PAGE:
Suppose we have a typical logdet function $\mathcal{L}$ with respect to a covariance matrix $\mathbf{A}$, $$ \mathcal{L}(\mathbf{A}) = \log\vert \mathbf{I} + \mathbf{A}\mathbf{S} \vert - \mathbf{q}^T(\mathbf{A}^{-1} + \mathbf{S})^{-1} \mathbf{q}, $$ where $\mathbf{S}$ is a Symmetric Positive Semi-Definite Matrix, $\mathbf{q}$ is a column vector, $\mathbf{I}$ is an identity matrix.

The **questions** are

How could I calculate the gradient of $\mathcal{L}(\mathbf{A})$, Given that $\mathbf{A}$ is a Symmetric Positive Definite Matrix ? I found in literature that if $\mathbf{A}$ is a Symmetric matrix, $\frac{\partial \log\vert \mathbf{A}\vert}{\partial \mathbf{A}}= \mathbf{A}^{-1} + \mathbf{A}^{-T} - \mathbf{I}\odot\mathbf{A}^{-1}$, where $\odot$ is Hadamard Product. However, I found that most of current literatures simply assumes that $\frac{\partial \log\vert \mathbf{A}\vert}{\partial \mathbf{A}} = \mathbf{A}^{-T}$. Will these difference affects the gradient result?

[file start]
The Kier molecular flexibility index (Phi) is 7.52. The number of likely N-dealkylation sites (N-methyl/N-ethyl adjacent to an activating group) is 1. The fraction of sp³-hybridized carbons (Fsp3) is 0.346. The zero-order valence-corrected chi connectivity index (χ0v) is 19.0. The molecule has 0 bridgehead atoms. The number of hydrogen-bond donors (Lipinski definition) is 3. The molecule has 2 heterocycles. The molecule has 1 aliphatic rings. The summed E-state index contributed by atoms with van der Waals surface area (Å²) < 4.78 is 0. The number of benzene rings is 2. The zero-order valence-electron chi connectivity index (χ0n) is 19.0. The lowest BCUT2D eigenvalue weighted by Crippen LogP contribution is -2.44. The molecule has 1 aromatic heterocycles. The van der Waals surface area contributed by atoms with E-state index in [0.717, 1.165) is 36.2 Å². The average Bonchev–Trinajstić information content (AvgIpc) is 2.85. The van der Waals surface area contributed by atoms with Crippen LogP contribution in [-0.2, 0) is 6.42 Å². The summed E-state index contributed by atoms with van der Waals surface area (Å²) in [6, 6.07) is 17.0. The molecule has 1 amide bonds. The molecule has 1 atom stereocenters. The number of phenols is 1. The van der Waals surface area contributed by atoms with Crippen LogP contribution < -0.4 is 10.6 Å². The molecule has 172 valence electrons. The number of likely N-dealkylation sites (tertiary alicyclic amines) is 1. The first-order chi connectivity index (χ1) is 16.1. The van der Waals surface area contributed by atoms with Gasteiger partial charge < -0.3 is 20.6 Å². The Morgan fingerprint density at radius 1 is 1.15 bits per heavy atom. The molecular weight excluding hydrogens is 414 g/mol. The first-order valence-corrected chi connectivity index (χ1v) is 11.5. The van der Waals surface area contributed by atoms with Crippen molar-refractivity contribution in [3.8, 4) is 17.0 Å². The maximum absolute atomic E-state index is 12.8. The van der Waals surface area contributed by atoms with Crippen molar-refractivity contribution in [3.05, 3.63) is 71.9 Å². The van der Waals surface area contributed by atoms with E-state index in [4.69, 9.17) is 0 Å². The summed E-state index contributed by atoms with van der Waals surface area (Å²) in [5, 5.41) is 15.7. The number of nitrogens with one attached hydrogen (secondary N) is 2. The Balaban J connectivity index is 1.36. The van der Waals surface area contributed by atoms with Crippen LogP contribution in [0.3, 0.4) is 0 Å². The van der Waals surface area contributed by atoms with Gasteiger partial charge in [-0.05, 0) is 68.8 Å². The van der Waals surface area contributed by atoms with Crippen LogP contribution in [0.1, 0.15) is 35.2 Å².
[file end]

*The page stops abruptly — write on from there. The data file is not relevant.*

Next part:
How could I calculate the Hessian of $\mathcal{L}(\mathbf{A})$? i.e., $H = \frac{\partial \mathcal{L}(\mathbf{A})}{\partial^2\mathbf{A}}$, where I need to calculate the derivatives of a Matrix to a Matrix. If I want to find the minima, maxima, saddle points of $\mathbf{H}$, should the result that the Hessian matrix $\mathbf{H}$ being positive definite, negative definite, and none definite still holds ? How could I find the minima by exploiting the Hessian matrix, which is a matrix-by-matrix derivatives.